Nonverbal communication Psychology

It would be hard to imagine living in a world in which you couldn’t use language to communicate basic wants and desires to others. And yet, babies very much find themselves in that position prior to acquiring verbal skills.

Babies actively communicate. But they must use nonverbal cues to interact with caregivers. How these cues are read by caregivers is an integral part of the all-important attachment relationship and infant development.

Elisabeth Robson, a Family and Child Therapist who specializes in infant, child, and family treatments, implements “Baby Cues” into her work with parents. “Baby Cues: A Child’s First Language” is a child development program designed through NCAST (Nursing Child Assessment Satellite Training) to help parents/caregivers respond and interact more sensitively with their babies. “Baby Cues” is based on research done by nursing professor, Dr. Kathryn Barnard, founder of the Center on Infant Mental Health and Development at the University of Washington.

Robson states that knowing how to read nonverbal cues is essential because “infants, toddlers, and even young children who are developing language, but still cannot express their feelings, needs, or wants the way we as adults can, use nonverbal communication to be understood.” Because infants do not have verbal skills, nonverbal cues are all they have to communicate during that early period of their development.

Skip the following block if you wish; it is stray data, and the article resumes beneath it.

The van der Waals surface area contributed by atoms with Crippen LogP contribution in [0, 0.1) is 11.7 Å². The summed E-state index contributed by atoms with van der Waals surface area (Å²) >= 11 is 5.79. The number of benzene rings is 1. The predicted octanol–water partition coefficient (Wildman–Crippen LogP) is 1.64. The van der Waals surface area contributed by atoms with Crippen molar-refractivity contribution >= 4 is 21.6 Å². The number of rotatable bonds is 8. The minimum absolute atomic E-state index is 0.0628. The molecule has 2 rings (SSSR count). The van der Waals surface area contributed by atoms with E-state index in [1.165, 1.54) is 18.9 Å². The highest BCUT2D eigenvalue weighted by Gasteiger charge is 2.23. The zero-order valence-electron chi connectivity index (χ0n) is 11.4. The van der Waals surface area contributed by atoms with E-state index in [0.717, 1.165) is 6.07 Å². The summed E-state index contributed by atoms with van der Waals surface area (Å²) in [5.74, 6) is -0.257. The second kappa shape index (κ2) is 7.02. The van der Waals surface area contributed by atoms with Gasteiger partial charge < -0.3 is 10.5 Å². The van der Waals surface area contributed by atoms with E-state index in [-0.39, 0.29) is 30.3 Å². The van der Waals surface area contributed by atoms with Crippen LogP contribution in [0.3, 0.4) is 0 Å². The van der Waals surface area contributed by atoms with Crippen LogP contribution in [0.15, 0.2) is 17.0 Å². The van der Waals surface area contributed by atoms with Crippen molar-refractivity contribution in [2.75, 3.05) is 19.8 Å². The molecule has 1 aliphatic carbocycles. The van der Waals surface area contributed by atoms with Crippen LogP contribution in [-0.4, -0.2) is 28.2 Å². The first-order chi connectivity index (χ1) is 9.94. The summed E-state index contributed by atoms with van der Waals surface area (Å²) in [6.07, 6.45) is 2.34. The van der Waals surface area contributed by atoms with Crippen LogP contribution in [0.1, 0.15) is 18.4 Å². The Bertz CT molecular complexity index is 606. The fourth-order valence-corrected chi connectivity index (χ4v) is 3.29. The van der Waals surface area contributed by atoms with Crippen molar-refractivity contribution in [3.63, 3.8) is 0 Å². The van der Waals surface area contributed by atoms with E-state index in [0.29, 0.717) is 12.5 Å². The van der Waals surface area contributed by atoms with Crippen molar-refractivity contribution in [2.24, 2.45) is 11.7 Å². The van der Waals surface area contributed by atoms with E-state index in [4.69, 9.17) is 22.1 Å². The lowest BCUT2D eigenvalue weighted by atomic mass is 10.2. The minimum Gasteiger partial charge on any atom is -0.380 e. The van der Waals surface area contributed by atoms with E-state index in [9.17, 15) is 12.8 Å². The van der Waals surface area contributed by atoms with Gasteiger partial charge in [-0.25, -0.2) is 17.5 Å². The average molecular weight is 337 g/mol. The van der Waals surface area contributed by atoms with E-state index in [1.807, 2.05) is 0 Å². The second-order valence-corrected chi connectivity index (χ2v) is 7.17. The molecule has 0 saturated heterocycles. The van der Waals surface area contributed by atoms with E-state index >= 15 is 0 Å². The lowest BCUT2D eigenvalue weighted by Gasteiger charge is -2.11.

According to Barnard, there are two types of nonverbal cues used by infants and toddlers: engagement and disengagement cues. When a child expresses herself using engagement cues, a parent may find it a good time for talking, teaching, playing, or feeding the child. In other words, the child is willing to interact with the parent. However, when displaying disengagement cues, the child usually tries to communicate a need for a break in whatever they are doing (whether it’s eating, playing, or listening).


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